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I Love Marcia's Blue Drawers
by Prem Chadeesingh

I love Marcia's blue drawers. Mmmm, tastes so good! Marcia, who works at Silver Pointe Cottage in Silver Sands Jamaica, prepared them for me as a special treat. She had never made them for anyone before, so I was specially honoured. Many people who work at Silver Sands call Marcia my second mother. 

duckanoo wrapped

What is "Blue Drawers"?
Blue drawers is also called duckanoo or tie-a-leaf. It is a Jamaican dish, mostly eaten as a snack or dessert. Many think it was introduced to Jamaica by Africans. It is a boiled pudding.

How is Duckanoo made?
My research has shown that there are many recipes for this dish, so I will tell you how Marcia made it for me. It is actually the recipe of Marcia's mother. The main ingredients of Marcia's blue drawers are cornmeal, dry coconut, and brown sugar. The dry coconut is grated and added to the cornmeal, brown sugar and a mix of vanilla, cinnamon, mixed spice, nutmeg, salt, butter, and raisins. Some more dry coconut is grated and blended with water to make a coconut juice or cream, which is added to the above mixture.
Banana leaves are cut into rectangles and passed over a flame to quail. Some of the mixture is spooned out onto the quailed leaf and wrapped into a small parcel about two to three inches square. A piece of the trunk of the banana tree is stripped to make a "string" which is used to tie the banana leaf parcel.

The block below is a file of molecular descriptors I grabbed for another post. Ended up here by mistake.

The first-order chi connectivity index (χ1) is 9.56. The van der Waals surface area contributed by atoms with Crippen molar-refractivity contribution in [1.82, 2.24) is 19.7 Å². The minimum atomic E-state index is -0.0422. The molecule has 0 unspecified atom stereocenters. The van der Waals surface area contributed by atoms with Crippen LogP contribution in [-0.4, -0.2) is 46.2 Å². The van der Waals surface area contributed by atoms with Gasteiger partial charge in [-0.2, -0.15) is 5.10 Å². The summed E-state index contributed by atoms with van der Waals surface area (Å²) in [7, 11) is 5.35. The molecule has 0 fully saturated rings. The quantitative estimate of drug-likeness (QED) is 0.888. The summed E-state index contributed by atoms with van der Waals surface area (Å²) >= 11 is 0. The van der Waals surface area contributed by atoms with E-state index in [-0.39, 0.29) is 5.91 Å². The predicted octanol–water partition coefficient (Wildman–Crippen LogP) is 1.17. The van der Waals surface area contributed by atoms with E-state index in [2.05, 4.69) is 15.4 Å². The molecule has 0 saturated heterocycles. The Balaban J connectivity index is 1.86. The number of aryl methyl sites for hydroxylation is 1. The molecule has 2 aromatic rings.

When a large pot of water is brought to the boil, the banana leaf parcels are added and cooked for about an hour, before being removed and unwrapped. Blue drawers may be eaten hot or cold and will keep in the refrigerator for a week to ten days. 

tie-a-leaf unwrapped

Where do these names come from?
No one seems to have any definite answer for these names. "Tie-a-leaf" seems obvious as the banana leaf is tied with a "string" made from the tree trunk. This same "string" may also be the reason this dish is called blue drawers, as drawers is Jamaican slang for underwear and in the old days, before elastic, string was used around the waist to keep the garment in place. But where does the "blue" part of it come from? Duckanoo is no doubt derived from the Ashanti word, dokono, which means boiled maize-bread.

blue drawers unwrapped and cut in two
Isn't part of the travel experience trying new things in the place you visit?
While I can testify that Marcia's blue drawers were scrumptious, I am sure many of the cooks in other Silver Sands villas can also make a very good version of this Jamaican favourite. Ask your Silver Sands villa cook to make this Jamaican speciality for you!